In the early 1900s during the automotive boom there were literally hundreds of different automobile manufacturers and models of cars. You wouldn’t know that today and it’s hard to rattle off more than a dozen because many of these car companies went under or were absorbed by other manufacturers and their models released into production under a different name.
I can relate this to the CPAP mask market by telling you there are many manufacturers developing new masks on the global market but have they missed the boat? Are the new masks coming out going to be obsolete or absorbed by the top 3 CPAP manufacturers? It’s hard to say how long they will be around but we are noticing a trend with the manufacturers to evolve into fewer platforms and designs of CPAP masks and streamline it to 3 style models; nasal, nasal pillow, and full face. I speculate the market will be heavily weighted between only 2 of those options, the nasal pillow mask and the full face mask.
Philips Respironics is soon to unleash the WISP nasal CPAP mask on the market and I’m not quite sure how I feel about this mask. I have seen the demos of this mask and read product specs and looked all the “catchy” images and marketing and I’m just not sure how I feel about another nasal style mask on the market. I want to get excited about it but my reservations are as follows:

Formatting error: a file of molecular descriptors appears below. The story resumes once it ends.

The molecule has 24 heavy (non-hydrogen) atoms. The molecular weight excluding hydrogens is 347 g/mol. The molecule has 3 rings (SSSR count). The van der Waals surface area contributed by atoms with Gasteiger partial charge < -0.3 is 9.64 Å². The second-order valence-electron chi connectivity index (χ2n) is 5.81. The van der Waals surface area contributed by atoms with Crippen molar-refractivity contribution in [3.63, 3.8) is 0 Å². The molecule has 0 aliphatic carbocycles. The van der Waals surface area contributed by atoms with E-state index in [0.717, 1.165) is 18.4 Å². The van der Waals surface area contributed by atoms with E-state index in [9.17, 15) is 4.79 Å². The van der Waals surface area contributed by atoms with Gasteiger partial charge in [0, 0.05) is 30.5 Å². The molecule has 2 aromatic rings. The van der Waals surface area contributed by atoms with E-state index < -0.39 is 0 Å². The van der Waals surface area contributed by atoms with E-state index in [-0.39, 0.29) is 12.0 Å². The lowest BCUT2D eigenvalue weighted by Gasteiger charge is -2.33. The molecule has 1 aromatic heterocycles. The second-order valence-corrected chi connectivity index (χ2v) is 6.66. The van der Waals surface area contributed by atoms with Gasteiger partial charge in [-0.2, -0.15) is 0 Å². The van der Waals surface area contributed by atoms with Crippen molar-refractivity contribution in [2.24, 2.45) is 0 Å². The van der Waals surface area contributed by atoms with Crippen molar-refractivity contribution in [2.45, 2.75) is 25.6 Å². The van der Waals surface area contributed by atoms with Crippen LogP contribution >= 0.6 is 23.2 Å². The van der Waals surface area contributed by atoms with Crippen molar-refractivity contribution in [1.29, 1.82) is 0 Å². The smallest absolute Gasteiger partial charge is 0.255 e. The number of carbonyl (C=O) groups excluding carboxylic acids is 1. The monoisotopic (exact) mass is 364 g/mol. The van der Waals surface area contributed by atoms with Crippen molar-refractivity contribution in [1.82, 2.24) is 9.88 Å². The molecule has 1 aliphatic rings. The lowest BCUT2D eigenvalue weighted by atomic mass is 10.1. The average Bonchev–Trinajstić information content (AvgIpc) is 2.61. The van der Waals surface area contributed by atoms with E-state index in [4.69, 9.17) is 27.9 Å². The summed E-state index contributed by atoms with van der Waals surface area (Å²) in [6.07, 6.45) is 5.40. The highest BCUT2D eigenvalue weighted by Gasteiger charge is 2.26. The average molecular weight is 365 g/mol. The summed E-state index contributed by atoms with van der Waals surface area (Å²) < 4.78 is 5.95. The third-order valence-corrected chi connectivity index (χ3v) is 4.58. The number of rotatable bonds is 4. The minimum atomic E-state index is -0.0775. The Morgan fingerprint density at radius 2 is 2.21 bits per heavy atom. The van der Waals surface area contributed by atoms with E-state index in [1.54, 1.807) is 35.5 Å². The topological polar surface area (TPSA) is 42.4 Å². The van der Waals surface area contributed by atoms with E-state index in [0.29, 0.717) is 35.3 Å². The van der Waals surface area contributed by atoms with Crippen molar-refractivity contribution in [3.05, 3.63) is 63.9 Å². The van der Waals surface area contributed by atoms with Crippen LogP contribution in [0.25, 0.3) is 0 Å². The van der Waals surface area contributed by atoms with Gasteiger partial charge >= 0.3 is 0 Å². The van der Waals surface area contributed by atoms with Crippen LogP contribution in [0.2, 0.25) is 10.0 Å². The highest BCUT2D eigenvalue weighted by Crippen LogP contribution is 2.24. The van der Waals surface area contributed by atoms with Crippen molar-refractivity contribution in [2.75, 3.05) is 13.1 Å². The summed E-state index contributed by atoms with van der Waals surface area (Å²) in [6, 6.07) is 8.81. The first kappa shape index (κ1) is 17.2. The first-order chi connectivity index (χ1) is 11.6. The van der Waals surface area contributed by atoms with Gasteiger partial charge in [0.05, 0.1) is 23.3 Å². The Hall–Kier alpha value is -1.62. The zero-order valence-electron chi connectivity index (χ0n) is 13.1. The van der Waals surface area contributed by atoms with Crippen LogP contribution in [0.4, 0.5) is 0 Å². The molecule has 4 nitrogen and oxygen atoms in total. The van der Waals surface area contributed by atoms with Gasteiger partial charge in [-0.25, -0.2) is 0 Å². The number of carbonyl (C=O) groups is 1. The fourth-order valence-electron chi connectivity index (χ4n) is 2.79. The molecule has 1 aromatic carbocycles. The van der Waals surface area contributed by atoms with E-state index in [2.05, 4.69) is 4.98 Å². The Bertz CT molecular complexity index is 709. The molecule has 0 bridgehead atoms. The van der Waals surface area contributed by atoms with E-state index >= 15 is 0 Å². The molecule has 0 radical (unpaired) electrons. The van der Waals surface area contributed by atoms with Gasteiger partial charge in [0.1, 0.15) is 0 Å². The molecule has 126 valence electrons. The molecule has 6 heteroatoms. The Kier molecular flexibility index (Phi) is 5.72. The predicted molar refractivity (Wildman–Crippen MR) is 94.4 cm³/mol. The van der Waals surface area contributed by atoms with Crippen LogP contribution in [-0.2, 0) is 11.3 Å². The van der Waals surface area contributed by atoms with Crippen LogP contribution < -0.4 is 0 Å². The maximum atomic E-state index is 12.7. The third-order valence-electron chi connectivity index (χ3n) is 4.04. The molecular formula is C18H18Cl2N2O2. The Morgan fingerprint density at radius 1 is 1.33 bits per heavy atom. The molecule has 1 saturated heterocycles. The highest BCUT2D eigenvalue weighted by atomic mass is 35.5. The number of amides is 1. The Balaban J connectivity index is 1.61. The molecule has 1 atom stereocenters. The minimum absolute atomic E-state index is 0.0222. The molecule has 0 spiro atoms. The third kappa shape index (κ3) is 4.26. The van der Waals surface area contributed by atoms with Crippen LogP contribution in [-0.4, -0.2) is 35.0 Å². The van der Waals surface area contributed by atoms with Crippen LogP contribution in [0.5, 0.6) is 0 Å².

Nasal pillows are controlling the nasal interface market right now. Not only are they more comfortable but there is much less to them to cause irritation plus cleaning and maintenance is a breeze. The Respironics WISP headgear resembles a nasal pillow style and the cushion is small and lightweight. If anything, I would call it a nasal/nasal pillow hybrid. This may be just the angle Respironics is taking with the mask. We have seen extremely lightweight masks released from their competitors such as the ResMed Mirage FX and The Fisher Paykel Eson, however the WISP headgear makes me wonder if it may be better (we’ll let our customers be the judge).
We were very excited when Respironics released the True Blue nasal CPAP mask, not because of the design but more for the anticipation that they would come out with a mask that could rival the quality of the ResMed family of masks. It’s not uncommon for us to see many prescriptions that are brand specific for a Respironics CPAP or BiPAP machine to be used with a ResMed CPAP mask. The True Blue buzz wore off quickly and it’s hard to say if it was the quality of the mask, the fact that it was not prescribed by physicians very much or that the nasal mask interface market is completely saturated by too many mask options. Will the WISP follow in the footsteps of the TrueBlue or will give Respironics that edge to gain market share on nasal style masks?
In closing I would like to tell you to check out our mask comparison chart and reviews currently being developed, this just may help you decide which CPAP therapy interface you might want to try.